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When you first start your sinkhle journey, you find out that you typically need sinkhole engineering. But what is that? What do they do?
Sinkhole Engineering is a specialization in Geotechnical Engineering, that typically focuses on investigating, evaluating, and remediating sinkhole-related activity. In short, they use instrumentation to check the subteranean environment, they evaluate the extent of the issue, they determine if there is a way to remediate the problem, and then provide a plan of action for a contractor to follow.
There are a great number of properties throughout Florida that have experienced sinkhole-related activity. As a result, there are a large number of properties that have been evaluated by a sinkhole engineer. In fact, if a claim was previously made on your property, it is likely a report has already been made on your property.
The typical sinkhole engineering services are specifically focused on the sinkhole-related activity. These services include:
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In short, no. Each sinkhole is unique. This is because of the various soil types, geologic conditions and physical environments, that each one develops in. Just because each one is unique, doesn't mean they can't be categorized. The 3 major sinkhole variations are:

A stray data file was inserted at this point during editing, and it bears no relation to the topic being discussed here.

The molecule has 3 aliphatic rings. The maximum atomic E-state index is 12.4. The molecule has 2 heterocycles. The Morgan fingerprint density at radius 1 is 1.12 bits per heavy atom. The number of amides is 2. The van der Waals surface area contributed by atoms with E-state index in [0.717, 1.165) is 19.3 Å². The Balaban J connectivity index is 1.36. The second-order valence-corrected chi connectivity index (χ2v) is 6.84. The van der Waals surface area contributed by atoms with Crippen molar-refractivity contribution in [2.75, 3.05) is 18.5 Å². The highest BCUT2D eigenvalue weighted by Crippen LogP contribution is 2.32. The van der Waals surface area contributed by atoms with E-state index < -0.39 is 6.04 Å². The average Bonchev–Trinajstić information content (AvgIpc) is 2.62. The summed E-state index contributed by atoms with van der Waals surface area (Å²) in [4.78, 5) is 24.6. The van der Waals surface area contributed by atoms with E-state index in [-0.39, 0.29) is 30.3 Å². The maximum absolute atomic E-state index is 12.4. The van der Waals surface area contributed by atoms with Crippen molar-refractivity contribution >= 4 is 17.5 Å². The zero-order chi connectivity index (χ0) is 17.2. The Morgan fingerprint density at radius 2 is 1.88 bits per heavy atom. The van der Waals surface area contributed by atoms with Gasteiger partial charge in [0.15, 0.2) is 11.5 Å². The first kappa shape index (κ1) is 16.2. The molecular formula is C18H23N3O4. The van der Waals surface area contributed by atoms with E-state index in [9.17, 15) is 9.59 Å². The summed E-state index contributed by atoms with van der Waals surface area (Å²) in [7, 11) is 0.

Solution Sinkhole - This type of sinkhole develops over periods of time. They are a result of limestone solutioning. A solution sinkholes typically happens in areas where limestone is in one of two locations. It is either exposed at ground surface or it is covered by only thin layers of permeable soils and sands.
Cover-Collapse Sinkholes - This type of sinkhole that happens and a relatively much shorter period of time. They sometimes occur over just a few hours. These are typical of catastrophic sinkholes. The collapse of dense layers of sand acting as a "cave ceiling" in an underground cavern, sometimes causes these.
Cover-Subsidence Sinkhole - This type of sinkhole is typically only a few feet in both depth and diameter. They are found in locations with high concentrations of sand. They look like a concave depression in the ground. Limestone dissolves and is replaced by granules of sand that fall into the depressions and fill the gaps.
Ground Penetrating Radar (GPR) uses radar technology to gather geophysical data.
This is the most effective way to test the soil for sinkhole activity. It measures densities and gathers actual soil samples at depth.
In this method, we measure resistance and friction when tools are thrust into the ground.